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Caribbean Environment Program
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Sargassum: a transatlantic issue

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Brown algae, (class Phaeophyceae), of Sargassum genus form dense populations constituting free floating rafts on the ocean surface. These Sargassum rafts have been observed for a long time in the northern Caribbean Basin and the Atlantic ocean, and their presence has notably given its name to the Sargasso Sea, located in the North Atlantic Ocean. However, since 2011, proliferations of Sargassum populations have been observed around the Caribbean region, including in locations where they were so far absent or extremely rare.

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There are two species of Sargassum involved in this influx: Sargassum natans and Sargassum fluitans.

Both are holopelagic, meaning that they spend their entire life cycle in high seas without any benthic fixing stage. While the algae can be regarded as a nuisance when massive quantities are drafted on the beaches, it’s important to note that the Sargassum mats are home to many endemic species and provide ’nurseries’ and cover habitat for a range of species, including invertebrates, fish and turtles. There is emerging recognition of the crucial role it plays in the wider ecosystem ranging from the Atlantic to the Caribbean and the Gulf of Mexico : http://www.sargassoseacommission.org/storage/documents/Sargasso.Report.9.12.pdf.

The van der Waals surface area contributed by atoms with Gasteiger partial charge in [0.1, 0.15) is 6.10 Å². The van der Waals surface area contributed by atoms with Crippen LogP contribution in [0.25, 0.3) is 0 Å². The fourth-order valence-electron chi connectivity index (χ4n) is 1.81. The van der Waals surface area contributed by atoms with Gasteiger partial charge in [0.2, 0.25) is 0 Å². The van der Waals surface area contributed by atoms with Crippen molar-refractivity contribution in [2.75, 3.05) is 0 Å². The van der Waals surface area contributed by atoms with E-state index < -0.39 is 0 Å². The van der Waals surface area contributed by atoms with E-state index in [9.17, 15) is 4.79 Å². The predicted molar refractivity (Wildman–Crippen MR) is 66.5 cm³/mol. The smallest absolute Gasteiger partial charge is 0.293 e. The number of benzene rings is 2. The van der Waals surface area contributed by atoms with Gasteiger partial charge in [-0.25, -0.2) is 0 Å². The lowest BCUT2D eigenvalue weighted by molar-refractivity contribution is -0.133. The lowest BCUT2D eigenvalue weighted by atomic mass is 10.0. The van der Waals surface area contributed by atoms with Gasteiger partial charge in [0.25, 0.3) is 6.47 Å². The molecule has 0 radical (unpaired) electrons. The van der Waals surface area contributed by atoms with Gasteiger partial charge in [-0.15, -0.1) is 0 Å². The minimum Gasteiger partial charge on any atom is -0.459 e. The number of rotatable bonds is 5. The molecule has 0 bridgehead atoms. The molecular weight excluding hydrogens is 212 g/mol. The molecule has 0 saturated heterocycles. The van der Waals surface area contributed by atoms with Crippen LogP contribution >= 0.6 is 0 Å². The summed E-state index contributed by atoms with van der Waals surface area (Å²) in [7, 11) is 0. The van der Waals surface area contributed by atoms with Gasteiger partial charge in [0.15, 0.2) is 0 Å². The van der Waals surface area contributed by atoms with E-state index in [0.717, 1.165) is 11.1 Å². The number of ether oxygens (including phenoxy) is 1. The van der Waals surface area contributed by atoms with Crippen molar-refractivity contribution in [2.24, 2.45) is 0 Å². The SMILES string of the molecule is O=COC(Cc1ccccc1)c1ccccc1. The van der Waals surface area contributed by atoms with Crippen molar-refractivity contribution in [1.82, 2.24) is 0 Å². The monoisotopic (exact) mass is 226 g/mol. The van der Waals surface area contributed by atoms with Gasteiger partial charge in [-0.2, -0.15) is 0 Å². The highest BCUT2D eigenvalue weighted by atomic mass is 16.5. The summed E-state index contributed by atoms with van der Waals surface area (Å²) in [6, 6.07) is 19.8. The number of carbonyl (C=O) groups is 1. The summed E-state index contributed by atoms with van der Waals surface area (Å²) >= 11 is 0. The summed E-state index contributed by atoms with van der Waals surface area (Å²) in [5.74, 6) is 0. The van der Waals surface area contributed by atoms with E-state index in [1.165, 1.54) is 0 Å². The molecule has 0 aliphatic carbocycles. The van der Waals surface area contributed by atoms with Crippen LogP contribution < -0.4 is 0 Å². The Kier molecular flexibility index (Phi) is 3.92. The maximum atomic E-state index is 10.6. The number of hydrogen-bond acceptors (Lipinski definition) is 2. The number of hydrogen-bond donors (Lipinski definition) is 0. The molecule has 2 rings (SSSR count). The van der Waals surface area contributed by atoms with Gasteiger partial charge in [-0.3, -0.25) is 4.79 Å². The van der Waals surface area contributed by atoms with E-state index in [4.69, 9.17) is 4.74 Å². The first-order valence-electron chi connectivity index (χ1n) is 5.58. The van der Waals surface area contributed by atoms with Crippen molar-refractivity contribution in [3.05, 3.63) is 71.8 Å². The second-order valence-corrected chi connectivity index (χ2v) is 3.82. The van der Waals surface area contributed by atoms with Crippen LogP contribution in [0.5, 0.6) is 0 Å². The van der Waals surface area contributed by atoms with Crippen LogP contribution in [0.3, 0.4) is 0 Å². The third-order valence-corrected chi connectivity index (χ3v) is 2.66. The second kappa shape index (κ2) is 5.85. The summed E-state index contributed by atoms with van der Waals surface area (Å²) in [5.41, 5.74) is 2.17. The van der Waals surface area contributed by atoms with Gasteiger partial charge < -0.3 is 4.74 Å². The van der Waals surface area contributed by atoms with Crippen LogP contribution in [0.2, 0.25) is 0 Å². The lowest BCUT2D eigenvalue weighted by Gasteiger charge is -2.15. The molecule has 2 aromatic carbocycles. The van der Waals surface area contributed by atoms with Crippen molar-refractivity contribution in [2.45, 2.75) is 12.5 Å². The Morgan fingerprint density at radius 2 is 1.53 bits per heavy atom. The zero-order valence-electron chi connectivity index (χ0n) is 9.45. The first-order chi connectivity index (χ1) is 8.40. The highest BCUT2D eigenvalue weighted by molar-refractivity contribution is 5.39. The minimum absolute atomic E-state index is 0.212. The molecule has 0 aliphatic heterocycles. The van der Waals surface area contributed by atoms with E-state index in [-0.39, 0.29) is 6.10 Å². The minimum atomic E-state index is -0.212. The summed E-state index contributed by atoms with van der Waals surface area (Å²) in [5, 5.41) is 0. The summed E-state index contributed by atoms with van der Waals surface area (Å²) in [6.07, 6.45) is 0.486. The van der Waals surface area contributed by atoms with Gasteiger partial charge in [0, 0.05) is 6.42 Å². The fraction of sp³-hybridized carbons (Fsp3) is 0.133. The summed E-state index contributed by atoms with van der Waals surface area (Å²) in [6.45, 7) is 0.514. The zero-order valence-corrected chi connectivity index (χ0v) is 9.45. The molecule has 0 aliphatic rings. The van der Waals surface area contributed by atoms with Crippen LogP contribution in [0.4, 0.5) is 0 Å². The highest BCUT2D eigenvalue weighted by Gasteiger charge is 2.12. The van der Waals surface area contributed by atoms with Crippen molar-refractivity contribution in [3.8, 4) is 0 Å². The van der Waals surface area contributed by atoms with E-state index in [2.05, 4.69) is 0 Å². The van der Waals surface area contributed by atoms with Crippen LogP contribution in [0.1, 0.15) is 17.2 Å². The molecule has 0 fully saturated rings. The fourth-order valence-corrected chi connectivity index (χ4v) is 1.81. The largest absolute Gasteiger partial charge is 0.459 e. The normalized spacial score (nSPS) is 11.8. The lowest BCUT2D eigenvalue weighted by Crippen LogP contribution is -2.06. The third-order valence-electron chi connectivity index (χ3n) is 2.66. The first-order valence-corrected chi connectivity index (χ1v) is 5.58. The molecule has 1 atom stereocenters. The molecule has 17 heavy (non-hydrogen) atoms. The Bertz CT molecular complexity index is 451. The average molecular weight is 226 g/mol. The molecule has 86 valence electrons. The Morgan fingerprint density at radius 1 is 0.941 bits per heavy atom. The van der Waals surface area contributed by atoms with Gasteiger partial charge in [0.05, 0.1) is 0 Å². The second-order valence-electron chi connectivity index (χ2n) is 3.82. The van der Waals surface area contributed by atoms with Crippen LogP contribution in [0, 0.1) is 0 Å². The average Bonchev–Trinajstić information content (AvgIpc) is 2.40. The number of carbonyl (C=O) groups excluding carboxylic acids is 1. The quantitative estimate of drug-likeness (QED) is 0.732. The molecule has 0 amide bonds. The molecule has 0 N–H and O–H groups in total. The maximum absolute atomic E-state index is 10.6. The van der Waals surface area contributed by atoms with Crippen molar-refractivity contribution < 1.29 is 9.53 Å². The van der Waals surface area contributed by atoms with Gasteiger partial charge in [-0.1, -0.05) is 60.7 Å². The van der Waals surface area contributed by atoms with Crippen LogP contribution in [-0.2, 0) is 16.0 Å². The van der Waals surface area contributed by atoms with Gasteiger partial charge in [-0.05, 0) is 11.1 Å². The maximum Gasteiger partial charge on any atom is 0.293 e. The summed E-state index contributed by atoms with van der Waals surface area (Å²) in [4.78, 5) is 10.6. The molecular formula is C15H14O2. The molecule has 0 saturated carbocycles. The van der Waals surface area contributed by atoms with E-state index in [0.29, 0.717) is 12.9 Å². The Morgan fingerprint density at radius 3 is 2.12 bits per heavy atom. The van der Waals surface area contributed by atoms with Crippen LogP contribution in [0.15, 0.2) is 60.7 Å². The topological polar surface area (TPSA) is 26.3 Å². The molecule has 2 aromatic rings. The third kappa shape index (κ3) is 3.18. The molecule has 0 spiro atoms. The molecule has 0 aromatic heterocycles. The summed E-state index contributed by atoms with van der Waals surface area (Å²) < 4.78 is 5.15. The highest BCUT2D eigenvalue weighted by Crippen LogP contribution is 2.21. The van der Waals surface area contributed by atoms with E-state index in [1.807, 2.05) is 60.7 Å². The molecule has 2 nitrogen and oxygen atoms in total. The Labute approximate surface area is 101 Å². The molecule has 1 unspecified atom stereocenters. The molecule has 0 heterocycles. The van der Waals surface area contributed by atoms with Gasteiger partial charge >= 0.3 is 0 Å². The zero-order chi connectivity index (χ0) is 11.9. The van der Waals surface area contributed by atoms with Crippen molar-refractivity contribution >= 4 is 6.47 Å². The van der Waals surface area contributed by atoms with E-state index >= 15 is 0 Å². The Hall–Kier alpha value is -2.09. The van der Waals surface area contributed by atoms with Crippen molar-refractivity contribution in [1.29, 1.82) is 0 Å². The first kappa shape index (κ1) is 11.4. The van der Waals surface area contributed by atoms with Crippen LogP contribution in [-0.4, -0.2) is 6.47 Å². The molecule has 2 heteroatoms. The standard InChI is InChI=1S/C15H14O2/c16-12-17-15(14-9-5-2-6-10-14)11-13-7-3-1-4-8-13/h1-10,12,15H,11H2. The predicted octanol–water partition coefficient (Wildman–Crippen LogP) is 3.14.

As of today, the whole Caribbean region and West Africa have been affected by the massive landings of Sargassum. The latter do not affect the same locations in the Caribbean all year. As Sargassum are transported on currents, the influx progressively touched different locations across the region.

The West Indies and ten countries of West Africa (Senegal, Gambia, Guinea-Bissau, Togo, Benin, Sierra Leone, Liberia, Côte d’Ivoire, Ghana, and Guinea) have been particularly affected by this phenomenon since the first episode of 2011. Other similar events of lesser magnitude have been observed over the following years.

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However, between 2014 and 2015, the region has experienced more intense episodes that have been almost continuous. Identified and potential impacts include economical (tourism, fishery, navigation), environmental (perturbation of marine species, beach erosion) and health aspects (decomposition of algae and release of H2S).

Owing to both transatlantic and regional scales, the development of a coordination strategy is needed to cope with the landings.